Terrestrial cave-fauna enduring extreme CO2
seasonal changes in the vadose environment:
lessons from Dragonera Islet, Balearic Islands

Año Publicación:  2021
Responsable: A. Ginés et al.
Journal, Volumen y páginas:
International Congress and Symposium Series - Royal Society of Medicine ·


A. Ginés, A. Sendra, J. J. Fornós, J. M. Calaforra, J. Ginés, O. A. Dumitru & A. Fernández-Cortés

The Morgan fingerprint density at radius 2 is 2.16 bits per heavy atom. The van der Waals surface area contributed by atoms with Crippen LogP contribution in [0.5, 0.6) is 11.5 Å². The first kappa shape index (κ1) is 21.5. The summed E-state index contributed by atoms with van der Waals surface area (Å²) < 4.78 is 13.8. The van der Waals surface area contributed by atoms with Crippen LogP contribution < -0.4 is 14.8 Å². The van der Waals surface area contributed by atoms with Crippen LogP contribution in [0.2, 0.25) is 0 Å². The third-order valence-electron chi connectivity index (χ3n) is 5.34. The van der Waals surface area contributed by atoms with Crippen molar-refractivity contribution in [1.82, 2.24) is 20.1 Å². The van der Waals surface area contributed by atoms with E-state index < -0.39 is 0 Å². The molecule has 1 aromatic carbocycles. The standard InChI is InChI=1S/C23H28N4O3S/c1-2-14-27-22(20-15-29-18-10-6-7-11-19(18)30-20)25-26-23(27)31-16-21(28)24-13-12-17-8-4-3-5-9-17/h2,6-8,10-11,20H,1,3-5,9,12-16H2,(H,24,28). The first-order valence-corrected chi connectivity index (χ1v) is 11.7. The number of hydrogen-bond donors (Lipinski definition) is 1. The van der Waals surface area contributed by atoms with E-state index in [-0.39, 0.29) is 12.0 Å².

Terrestrial cave-fauna are likely affected by the high concentrations of CO2 frequently found in many cave habitats, typically over 10,000 ppm. Furthermore, air composition (radon, CO2) characterizing the whole vadose zone and seasonal changes observed in cave-atmospheres are obvious ecological constraints for troglofauna. Cova de sa Font is a rather simple descending anchihaline cave (25 m deep), that stands out for its extreme CO2 fluctuations throughout the year: from less than 800 ppm in the winter to values exceeding 60,000 ppm in the summer. This small cavern is actively ventilated during the cold season, but when ventilation ceases in the spring, it starts to be invaded by CO2-enriched "ground air" coming from the surrounding vadose crevices. In order to assess the effects of rising carbon dioxide content on the terrestrial fauna of Cova de sa Font, a threefold sampling of troglobitic and troglophilic fauna was carried out, using baited pit-fall traps, from December 2018 to October 2019. We describe the most noteworthy changes in the spatial distribution of several species and we indicate a strong correlation with confined-air descriptors. Our results suggest that these arthropods have adaptive abilities to live in such a CO2-rich environment

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